So, I think that is pretty reasonable concept presence; there is another interesting concept which is and; this one is used by the neuroscientist. There is open loop versus closed loop; those of you have control theory background may recognize this distinction. So, in the open loop sense, the stimulation is just timed though the sensory stimulation provided this artificial sensory stimulation provided; is simply times, it does not matter what you do.
So, if you are sitting in a panoramic theater watching; I do not know maybe your favorite Rajinikanth movie; let us say, everything is just coming right along. You are not really participating in the action, you might kind of feel like you are there it might be immersive. You may feel even a sense of presence, but its open loop; if you actually get to interact maybe you get to fight with the bad guys and actually change the outcome; then this would be closed loop.
And scientists make a big deal out of this because the organism needs to interact with the environment in most of the simulations that they do so. I attended a workshop at Ludwig Maximilian University in Munich of about two or three weeks ago and I gave a keynote there about virtual reality, I learned a lot about the science of neurobiology and virtual reality applied to that.
There were about a half a dozen labs working on these kinds of things and part of the title of the workshop included the phrase closed loop. So, it was close loop virtual reality which I thought was very nice; some more words and then we will move on to historical perspective.
(Refer Slide Time: 17:43)
So, telepresence or teleoperation; I have worked for a couple of decades as a robotics researcher. So, I cannot help imparting some robotics perspective on this as well; so, imagine I am having cameras connected to a robot could be a flying robot, a swimming robot, a rolling robot, a humanoid it does not matter really the kind of robot, but you can use virtual reality interfaces to feel like you are somewhere else.
So, the reality itself; it may be real reality, but you are simply not there, you have been transported. So, that is just something to pay attention to the experience you have may correspond to something quite physical and quite real and it is been captured by cameras in some way maybe; 3D cameras, may be 2D cameras and its fooled your brain and that maybe just quite fine and it does not have to be a perfect cartoon like world that is been created like in a three dimensional video game.
So, it can be either kind and; so, it is important to consider these kinds of applications; tele-operation being an important case of that as well where you interact with that world and issues of latency or delays become very important.
There are lot of interesting applications from aerospace to medicine and telesurgery and things of that nature; a lot of interesting research going on here and that subject for example. So, that is something we keep in mind; I think one thing to think about as well in terms of this definition that I gave.
(Refer Slide Time: 19:15)
Is think about; what does VR include, I skipped over one word that I meant to put here; let us say augmented reality augmented reality.
(Refer Slide Time: 19:30)
I will consider that as a kind of special case; a very important kind of special case of virtual reality; so it fits well within the big picture. In this case, very similar to telepresence and teleoperation; the actual physical world is being strongly emphasized in fact in augmented reality, your brain mostly believes that you in the same place where you have always been standing; everything is fine.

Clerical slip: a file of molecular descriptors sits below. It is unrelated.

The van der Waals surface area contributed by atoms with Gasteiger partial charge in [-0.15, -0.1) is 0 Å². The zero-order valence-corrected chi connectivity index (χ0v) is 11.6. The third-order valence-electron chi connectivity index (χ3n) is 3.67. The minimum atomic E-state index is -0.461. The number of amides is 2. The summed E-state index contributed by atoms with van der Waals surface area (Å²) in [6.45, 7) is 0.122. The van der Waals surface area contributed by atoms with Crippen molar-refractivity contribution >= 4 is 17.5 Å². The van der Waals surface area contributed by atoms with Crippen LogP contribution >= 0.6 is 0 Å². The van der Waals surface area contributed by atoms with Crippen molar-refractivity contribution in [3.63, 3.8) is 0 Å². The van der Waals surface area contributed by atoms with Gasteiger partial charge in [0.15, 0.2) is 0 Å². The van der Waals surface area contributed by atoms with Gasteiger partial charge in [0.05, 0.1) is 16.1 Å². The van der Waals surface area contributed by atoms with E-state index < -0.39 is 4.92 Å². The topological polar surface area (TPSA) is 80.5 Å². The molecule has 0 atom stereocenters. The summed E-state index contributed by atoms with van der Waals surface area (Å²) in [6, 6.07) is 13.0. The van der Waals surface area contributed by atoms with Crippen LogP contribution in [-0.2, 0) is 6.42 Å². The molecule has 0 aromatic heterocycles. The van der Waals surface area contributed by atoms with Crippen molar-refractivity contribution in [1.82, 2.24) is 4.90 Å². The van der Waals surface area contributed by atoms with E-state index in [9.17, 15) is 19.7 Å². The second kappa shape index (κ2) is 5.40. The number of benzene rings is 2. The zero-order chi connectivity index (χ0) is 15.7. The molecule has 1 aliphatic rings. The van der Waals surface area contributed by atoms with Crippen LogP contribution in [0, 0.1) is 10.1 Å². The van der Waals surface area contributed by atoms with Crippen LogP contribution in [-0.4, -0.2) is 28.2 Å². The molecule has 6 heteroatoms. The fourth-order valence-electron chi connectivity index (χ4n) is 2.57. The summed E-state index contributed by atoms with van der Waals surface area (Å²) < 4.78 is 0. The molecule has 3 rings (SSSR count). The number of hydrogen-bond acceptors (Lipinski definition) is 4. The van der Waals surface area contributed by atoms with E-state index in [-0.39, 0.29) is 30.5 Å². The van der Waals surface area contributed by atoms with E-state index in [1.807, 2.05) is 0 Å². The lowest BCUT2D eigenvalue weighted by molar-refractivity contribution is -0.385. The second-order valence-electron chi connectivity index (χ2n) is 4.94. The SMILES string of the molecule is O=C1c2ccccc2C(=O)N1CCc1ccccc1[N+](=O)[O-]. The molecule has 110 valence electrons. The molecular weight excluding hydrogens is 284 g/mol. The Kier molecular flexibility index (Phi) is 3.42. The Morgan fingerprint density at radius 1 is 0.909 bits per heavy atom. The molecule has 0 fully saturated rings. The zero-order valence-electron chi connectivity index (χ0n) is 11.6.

However, some additional information is being superimposed into the world. And if you take it in the limiting case maybe it is superimpose so, much information that you cannot remember the world where you are at anymore. And then you get you feel like you have been completely teleported, so these are very into a virtual world. So, these are very closely related; so I wanted to put those things together. So, I would include that in virtual reality what else does not include?
Let me put some may be absurd sounding things; let us see. Well let us just try watching a movie; I do not know would that be virtual reality? No; no answers here, no; yes, I do not know; there is no clear answers here. I do not know just something to think of about. So, I want to give you something to think about; video conferencing; what about listening to music? You put on your earphones, talking on the phone.
(Refer Slide Time: 21:11)
Talking on the phone really? Have you ever been immersed in a conversation with someone? And then maybe fall into a pit or something as you are not paying attention to what is going on around you.
So, we could say just playing a video game; this leads me to the next comment which is very important; which is think about the difference between being first person versus third person. Do you feel like everything is happening to you all around you? Or do you feel like you are watching it happen; yes.
Student: Sir, in many of your examples is more about us ignoring sensory information to excluding sensory information to just focus on one of the senses.
Student: As suppose to be fooled by false sensory information that is coming to us; I mean I am listening to music and then as well shut out for rest of the world.
Student: So, it is not that I am getting a false image that is coming to me; I mean so.
I am not sure, well that is very interesting; so in terms of the audio sense. So, one thing I should point out is that our visual sense is the most powerful the most complex that we have; the largest fraction of our brain is devoted to that vastly compared to the other senses. So, I really think it is quite equivalent when you just put on earphones and you listen to music, you have this sense that there is a band either inside of your head or all around you; depending on how well it is been recorded and reproduced and that gives you a feeling of presence in the music somehow, but I do not know.